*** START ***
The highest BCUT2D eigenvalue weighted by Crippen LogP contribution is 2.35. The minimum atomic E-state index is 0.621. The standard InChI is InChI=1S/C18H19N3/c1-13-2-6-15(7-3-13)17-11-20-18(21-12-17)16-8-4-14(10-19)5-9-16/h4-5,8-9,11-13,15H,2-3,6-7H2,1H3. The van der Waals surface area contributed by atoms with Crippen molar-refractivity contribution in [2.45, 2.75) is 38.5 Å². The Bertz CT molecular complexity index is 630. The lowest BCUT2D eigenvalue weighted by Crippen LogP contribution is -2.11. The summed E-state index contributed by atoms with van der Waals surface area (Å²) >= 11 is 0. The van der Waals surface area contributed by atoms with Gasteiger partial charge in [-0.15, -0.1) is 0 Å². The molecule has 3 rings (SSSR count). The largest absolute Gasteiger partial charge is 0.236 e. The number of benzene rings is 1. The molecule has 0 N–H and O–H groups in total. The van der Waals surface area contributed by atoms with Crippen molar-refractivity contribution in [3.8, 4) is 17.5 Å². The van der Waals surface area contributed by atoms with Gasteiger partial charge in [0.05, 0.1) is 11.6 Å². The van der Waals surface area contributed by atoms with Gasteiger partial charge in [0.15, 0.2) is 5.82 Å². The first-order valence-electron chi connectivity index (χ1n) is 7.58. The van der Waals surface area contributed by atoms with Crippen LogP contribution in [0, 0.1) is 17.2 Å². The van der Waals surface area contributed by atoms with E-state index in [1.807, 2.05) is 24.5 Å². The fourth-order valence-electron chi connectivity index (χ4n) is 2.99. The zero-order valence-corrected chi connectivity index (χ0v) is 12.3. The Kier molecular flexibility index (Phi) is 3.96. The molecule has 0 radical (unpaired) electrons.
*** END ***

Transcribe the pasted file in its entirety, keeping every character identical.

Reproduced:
The highest BCUT2D eigenvalue weighted by Crippen LogP contribution is 2.35. The minimum atomic E-state index is 0.621. The standard InChI is InChI=1S/C18H19N3/c1-13-2-6-15(7-3-13)17-11-20-18(21-12-17)16-8-4-14(10-19)5-9-16/h4-5,8-9,11-13,15H,2-3,6-7H2,1H3. The van der Waals surface area contributed by atoms with Crippen molar-refractivity contribution in [2.45, 2.75) is 38.5 Å². The Bertz CT molecular complexity index is 630. The lowest BCUT2D eigenvalue weighted by Crippen LogP contribution is -2.11. The summed E-state index contributed by atoms with van der Waals surface area (Å²) >= 11 is 0. The van der Waals surface area contributed by atoms with Gasteiger partial charge in [-0.15, -0.1) is 0 Å². The molecule has 3 rings (SSSR count). The largest absolute Gasteiger partial charge is 0.236 e. The number of benzene rings is 1. The molecule has 0 N–H and O–H groups in total. The van der Waals surface area contributed by atoms with Crippen molar-refractivity contribution in [3.8, 4) is 17.5 Å². The van der Waals surface area contributed by atoms with Gasteiger partial charge in [0.05, 0.1) is 11.6 Å². The van der Waals surface area contributed by atoms with Gasteiger partial charge in [0.15, 0.2) is 5.82 Å². The first-order valence-electron chi connectivity index (χ1n) is 7.58. The van der Waals surface area contributed by atoms with Crippen LogP contribution in [0, 0.1) is 17.2 Å². The van der Waals surface area contributed by atoms with E-state index in [1.807, 2.05) is 24.5 Å². The fourth-order valence-electron chi connectivity index (χ4n) is 2.99. The zero-order valence-corrected chi connectivity index (χ0v) is 12.3. The Kier molecular flexibility index (Phi) is 3.96. The molecule has 0 radical (unpaired) electrons.